Self-confessed mob hit man" Charles Allen testified today that, on orders from former Teamsters president James R. Hoffa, he personally delivered a briefcase containing $40,000 to former Attorney General John N. Mtichell in 1973.

Allen said Hoffa's orders to make the delivery were given at a testimonial dinner, which was held at the Shoreham Hotel in Washington, D.C., April 27, 1973 to honor Hoffa for his prison reform campaign.

Allen said that after receiving the briefcase, he left the hotel in a waiting limousine along with Alan Cohen, whom federal authorities describe as a Philadelphia businessman with ties to the Teamsters. Allen said they were driven to a stone house with a circular driveway somewhere outside Washington and were met at the door by Mitchell.

Allen said they told Mitchell that "Jimmy" sent them.

The Mitchell incident came to light as Allen testified under cross-examination by defense attorney F. Emmett Fitzpatrick in the racketeering trial of Francis J. Sheeran, president of Teamsters Local 326 in Wilmington, Del.

Fitzpatrick based his questions on FBI interviews with Allen in 1977 and 1979 when Allen was a confidential informat for the federal government.

When asked by Fitzpatrick how he knew the briefcase contained $40,000, Allen Replied, "Jimmy and Al Cohen told me it was $40,000. I don't forget that."

Sheeran is on trial in U.S. District Court on Charges that he paid Allen to commit murders, arsons and other crimes for him.

Neither Cohen nor Mitchell, who was released from prison Jan. 19, 1979, after serving 19 months of a 2 1/2- to 8-year sentence for his role in the Watergate coverup, could be reached today for comment. Mitchell is reportedly writing a book about his political life and doing consulting work. He was disbarred after his conviction.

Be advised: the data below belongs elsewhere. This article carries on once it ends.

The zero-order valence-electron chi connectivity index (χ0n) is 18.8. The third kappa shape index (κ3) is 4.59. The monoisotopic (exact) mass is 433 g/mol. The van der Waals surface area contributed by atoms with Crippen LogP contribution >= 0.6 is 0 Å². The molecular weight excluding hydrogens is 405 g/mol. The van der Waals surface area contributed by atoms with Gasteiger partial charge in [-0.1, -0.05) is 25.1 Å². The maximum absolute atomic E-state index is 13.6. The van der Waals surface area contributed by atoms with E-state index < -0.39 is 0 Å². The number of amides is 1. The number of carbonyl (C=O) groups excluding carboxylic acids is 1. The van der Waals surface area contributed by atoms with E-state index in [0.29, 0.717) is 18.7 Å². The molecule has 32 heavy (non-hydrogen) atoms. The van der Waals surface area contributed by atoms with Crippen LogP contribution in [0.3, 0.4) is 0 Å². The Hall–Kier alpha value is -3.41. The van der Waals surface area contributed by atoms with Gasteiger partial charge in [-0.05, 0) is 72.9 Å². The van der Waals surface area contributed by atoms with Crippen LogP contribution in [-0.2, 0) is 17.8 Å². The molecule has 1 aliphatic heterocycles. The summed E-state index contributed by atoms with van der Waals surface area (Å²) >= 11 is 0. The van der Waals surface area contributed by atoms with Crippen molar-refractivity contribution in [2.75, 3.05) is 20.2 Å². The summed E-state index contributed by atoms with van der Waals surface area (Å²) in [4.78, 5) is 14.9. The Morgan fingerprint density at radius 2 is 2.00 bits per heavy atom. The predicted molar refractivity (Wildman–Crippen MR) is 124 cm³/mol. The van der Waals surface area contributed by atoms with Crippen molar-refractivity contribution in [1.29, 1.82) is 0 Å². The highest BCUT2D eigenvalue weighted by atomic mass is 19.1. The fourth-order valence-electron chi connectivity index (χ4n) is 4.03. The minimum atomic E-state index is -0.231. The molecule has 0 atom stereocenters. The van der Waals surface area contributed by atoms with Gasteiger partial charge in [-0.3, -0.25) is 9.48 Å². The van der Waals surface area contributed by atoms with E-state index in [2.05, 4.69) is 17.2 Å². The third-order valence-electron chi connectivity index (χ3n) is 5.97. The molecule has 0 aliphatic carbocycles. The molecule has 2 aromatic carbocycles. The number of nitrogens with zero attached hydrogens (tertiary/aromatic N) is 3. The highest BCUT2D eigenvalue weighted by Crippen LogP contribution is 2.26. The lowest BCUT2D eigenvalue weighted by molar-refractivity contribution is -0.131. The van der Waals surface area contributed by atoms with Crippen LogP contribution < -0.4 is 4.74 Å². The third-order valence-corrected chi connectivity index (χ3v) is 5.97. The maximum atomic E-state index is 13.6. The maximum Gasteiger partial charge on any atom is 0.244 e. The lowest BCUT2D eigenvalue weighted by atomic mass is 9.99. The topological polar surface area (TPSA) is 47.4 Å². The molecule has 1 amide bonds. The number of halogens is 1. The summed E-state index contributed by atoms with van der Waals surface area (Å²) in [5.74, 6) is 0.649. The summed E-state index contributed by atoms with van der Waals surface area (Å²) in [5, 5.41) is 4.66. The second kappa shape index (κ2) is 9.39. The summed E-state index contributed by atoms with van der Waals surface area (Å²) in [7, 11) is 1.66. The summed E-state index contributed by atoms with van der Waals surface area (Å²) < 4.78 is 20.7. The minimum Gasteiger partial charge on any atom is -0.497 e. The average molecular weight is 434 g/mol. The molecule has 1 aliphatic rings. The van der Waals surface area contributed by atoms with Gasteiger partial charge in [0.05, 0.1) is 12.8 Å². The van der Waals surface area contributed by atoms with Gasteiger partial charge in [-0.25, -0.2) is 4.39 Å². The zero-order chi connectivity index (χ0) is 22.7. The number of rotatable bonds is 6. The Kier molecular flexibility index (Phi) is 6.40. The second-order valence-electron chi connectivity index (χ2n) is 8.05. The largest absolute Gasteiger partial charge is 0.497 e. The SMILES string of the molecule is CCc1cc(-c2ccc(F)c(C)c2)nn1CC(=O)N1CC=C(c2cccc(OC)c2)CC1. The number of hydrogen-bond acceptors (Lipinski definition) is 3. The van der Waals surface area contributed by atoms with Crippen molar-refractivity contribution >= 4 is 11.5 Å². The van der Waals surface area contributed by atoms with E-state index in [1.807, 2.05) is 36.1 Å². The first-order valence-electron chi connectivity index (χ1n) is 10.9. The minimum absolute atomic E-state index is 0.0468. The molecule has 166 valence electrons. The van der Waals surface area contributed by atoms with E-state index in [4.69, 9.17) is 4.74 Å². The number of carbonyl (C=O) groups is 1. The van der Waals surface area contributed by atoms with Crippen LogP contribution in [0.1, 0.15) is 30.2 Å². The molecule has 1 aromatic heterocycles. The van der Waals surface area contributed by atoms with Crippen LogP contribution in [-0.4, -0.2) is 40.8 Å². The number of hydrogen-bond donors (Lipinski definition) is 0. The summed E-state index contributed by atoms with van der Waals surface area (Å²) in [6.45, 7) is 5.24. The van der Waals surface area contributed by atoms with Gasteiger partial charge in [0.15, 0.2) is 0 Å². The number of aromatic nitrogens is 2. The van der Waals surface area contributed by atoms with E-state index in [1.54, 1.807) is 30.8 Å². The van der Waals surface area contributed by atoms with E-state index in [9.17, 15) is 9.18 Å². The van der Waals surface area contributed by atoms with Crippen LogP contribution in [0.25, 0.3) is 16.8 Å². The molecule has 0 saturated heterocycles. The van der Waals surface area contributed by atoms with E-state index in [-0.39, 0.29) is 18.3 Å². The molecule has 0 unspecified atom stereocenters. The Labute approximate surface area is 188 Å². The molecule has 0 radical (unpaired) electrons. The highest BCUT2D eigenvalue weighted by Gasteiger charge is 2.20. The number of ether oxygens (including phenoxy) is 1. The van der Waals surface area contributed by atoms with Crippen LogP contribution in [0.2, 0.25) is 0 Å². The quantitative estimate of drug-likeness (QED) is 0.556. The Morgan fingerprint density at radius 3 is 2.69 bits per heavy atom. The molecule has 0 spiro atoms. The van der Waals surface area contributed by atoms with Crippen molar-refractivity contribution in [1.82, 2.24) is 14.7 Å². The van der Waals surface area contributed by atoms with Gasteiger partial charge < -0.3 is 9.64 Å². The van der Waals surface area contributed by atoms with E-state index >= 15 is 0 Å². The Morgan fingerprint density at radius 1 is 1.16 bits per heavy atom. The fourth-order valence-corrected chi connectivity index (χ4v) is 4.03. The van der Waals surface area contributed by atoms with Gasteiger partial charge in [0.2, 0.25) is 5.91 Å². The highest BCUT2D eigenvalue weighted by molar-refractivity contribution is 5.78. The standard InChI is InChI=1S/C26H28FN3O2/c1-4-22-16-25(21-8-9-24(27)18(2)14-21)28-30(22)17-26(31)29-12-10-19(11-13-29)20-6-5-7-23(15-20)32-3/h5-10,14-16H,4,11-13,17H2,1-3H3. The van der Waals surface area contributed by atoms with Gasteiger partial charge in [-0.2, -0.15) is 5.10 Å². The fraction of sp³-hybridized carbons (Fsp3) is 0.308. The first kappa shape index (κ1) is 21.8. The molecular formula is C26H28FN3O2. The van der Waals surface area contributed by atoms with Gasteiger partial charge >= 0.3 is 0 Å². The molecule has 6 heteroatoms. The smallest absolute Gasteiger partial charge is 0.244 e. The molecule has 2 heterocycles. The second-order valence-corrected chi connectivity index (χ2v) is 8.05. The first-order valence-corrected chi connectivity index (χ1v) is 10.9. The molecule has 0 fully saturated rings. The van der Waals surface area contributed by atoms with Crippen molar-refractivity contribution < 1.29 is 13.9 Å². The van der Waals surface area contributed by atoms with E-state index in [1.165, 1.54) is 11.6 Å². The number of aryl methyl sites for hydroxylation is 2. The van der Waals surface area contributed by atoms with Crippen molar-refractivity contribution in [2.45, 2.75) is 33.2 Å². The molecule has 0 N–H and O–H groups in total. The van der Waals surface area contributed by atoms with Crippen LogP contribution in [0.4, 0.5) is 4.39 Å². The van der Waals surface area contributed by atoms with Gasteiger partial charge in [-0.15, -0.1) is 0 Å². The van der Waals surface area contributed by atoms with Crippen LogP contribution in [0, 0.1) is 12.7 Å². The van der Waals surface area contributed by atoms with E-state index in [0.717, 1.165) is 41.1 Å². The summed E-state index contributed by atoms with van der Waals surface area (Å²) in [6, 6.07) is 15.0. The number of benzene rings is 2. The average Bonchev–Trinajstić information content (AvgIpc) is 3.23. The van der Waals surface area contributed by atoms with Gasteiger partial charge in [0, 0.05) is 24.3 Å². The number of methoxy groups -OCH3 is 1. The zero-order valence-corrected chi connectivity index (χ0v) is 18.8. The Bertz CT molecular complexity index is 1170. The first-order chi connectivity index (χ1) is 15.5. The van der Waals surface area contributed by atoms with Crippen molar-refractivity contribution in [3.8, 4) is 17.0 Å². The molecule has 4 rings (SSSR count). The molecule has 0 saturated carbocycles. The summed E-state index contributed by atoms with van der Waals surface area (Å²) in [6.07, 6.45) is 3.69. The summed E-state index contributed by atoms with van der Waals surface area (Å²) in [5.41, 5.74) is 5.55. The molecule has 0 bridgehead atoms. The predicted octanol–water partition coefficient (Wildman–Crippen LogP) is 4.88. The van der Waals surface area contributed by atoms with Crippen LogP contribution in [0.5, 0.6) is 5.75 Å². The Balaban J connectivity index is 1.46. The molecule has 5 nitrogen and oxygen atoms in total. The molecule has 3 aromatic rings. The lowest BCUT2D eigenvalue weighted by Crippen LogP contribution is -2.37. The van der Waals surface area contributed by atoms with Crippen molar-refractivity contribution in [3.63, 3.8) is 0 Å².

The reason for the delivery of money to Mitchell was not revealed in today's testimony. It occurred, however, during a time when Hoffa was actively challenging a presidential ban on union activity that would have prevented him from recapturing his role as president of the largest union in the country and was lobbying to secure a full pardon from the administration of former President Richard M. Nixon.

Hoffa was released from prison Dec. 23, 1971, when Nixon-signed an executive grant of clemency commuting Hoffa's 13-year sentence for jury tampering to 6 1/2 years on the condition that Hoffa not engage in any union activities unitl March 6, 1980.

In 1973 Hoffa was hoping to run for president at the union's 1976 convention. He vanished, however, July 30, 1975, and is presumed to be dead. c